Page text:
José González ‘Vestiges and Claws’
Erin McAuliffe | Wednesday, February 18, 2015
They say don’t judge a book by its cover, but what do they say about judging music by its album cover?
“Vestiges and Claws,” José González’s new album released Tuesday, features a simple white sketch of an eye surrounded by foliage for its album art. It is reminiscent of his past album covers, simple and pleasant.
This is also the aesthetic I would attribute to the album itself: true to González but nothing new or experimental — overly safe.
Despite features on a few soundtracks, including “The Secret Life of Walter Mitty,” and work on albums with Junip, the Swedish folk-rock band he has fronted since 1998, this is the first work González has released since 2007’s “In Our Nature.” One would assume that an artist’s sound would evolve and change during this length of time, and he would come back rearing to experiment and implement new techniques. However, this was not the case with José González and “Vestiges and Claws.”
The dictionary definition of vestige is, “a mark, trace, or visible evidence of something that is no longer present or in existence.” This album is almost a direct translation of González’s sound on past work, making for an ironic title. Perhaps a vestige mentality, initiating risks and evolving his stylings while keeping traces of his known sound, would have made this a more exciting return for González.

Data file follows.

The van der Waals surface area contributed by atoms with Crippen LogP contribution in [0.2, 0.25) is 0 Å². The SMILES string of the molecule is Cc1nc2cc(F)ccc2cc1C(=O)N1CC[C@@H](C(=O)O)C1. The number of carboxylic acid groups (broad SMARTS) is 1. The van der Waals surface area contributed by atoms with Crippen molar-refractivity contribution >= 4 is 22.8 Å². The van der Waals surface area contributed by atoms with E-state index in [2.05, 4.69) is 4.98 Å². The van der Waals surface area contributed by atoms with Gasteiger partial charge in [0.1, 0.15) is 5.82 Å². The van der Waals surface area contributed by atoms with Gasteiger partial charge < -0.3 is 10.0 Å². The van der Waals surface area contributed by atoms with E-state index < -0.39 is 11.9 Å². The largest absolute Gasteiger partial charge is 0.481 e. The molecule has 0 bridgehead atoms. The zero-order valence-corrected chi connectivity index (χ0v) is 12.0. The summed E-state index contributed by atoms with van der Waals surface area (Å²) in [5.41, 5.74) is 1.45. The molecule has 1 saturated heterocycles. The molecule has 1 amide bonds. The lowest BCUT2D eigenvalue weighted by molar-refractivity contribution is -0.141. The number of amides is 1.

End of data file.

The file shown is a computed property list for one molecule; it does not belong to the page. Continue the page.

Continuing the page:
The self-produced album features three ethereal layers, percussion, guitar and vocals, that recess or take precedence harmoniously. In a time of music with umpteen electronic components and involved instrumental and vocal arrangements, it is the welcome, relaxing reprieve you need while traversing across campus in a snowstorm.
Case in point, “Let It Carry You,” will do just that on a trek from North Dining Hall to DeBartolo. The repeating downbeats lull you into a march, while the upbeat plucking combined with González’s sputtering vocals channel the snow falling around you — turning the dusting into something more sublime than a hassle.
“Stories We Build, Stories We Tell” sums up the idea behind González’s lyricism on this album. What he simplifies in production and composition, he elaborates in songwriting. “The stories we tell / Oh, they’ll get to you,” González croons in a way that does just that. The lyrics evoke emotion but do so without conformation, sometimes without you even realizing it — a more subliminal, circuitous approach to “getting to you.”
However it is hard for these lyrics to so lazily reach you when they compete with guitar fingerpicking that sounds, with input from my #dad who introduced me to José, “like the white man’s overbite clap, when someone has no beat but is trying to clap on time so they are overly focused” and “guitar that sounds like a cheap recording — or maybe it is my free beats — not the headset.”
González’s laid-back, catch-it-if-you-can style is attuned to González’s album as a whole. His enunciation, although improved from past work, still tapers at times to the point of being uninterpretable.
The sound and appeal of the album is true to González, however, it proves less haunting in its third iteration. After eight years of anticipation, filled with replaying González’s past albums to exhaustion, his new work does not bring a reprieve — just ten new, non-distinct songs to throw onto my “Sleep” playlist.